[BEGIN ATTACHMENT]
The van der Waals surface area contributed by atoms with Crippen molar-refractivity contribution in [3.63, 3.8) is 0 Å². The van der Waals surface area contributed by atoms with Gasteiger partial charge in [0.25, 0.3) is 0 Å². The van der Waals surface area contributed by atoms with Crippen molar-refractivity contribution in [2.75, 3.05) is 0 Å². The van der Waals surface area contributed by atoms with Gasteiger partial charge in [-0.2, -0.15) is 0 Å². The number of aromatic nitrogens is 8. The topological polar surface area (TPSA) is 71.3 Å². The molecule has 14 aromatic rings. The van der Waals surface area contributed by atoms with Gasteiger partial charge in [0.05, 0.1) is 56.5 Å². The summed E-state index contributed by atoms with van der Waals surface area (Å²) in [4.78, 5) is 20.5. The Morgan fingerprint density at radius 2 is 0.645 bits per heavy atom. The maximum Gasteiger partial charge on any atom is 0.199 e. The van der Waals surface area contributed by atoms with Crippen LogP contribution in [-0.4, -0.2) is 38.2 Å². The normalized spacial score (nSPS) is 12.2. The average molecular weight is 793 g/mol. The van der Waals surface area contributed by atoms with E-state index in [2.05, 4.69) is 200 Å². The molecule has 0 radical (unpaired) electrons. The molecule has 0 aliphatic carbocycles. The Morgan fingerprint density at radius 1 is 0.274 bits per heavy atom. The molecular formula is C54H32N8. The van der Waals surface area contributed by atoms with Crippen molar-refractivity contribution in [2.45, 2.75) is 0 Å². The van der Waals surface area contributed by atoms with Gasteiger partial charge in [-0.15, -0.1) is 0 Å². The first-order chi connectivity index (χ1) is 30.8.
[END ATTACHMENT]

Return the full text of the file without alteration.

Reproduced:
The van der Waals surface area contributed by atoms with Crippen molar-refractivity contribution in [3.63, 3.8) is 0 Å². The van der Waals surface area contributed by atoms with Gasteiger partial charge in [0.25, 0.3) is 0 Å². The van der Waals surface area contributed by atoms with Crippen molar-refractivity contribution in [2.75, 3.05) is 0 Å². The van der Waals surface area contributed by atoms with Gasteiger partial charge in [-0.2, -0.15) is 0 Å². The number of aromatic nitrogens is 8. The topological polar surface area (TPSA) is 71.3 Å². The molecule has 14 aromatic rings. The van der Waals surface area contributed by atoms with Gasteiger partial charge in [0.05, 0.1) is 56.5 Å². The summed E-state index contributed by atoms with van der Waals surface area (Å²) in [4.78, 5) is 20.5. The Morgan fingerprint density at radius 2 is 0.645 bits per heavy atom. The maximum Gasteiger partial charge on any atom is 0.199 e. The van der Waals surface area contributed by atoms with Crippen LogP contribution in [-0.4, -0.2) is 38.2 Å². The normalized spacial score (nSPS) is 12.2. The average molecular weight is 793 g/mol. The van der Waals surface area contributed by atoms with E-state index in [2.05, 4.69) is 200 Å². The molecule has 0 radical (unpaired) electrons. The molecule has 0 aliphatic carbocycles. The Morgan fingerprint density at radius 1 is 0.274 bits per heavy atom. The molecular formula is C54H32N8. The van der Waals surface area contributed by atoms with Crippen molar-refractivity contribution in [2.45, 2.75) is 0 Å². The van der Waals surface area contributed by atoms with Gasteiger partial charge in [-0.15, -0.1) is 0 Å². The first-order chi connectivity index (χ1) is 30.8.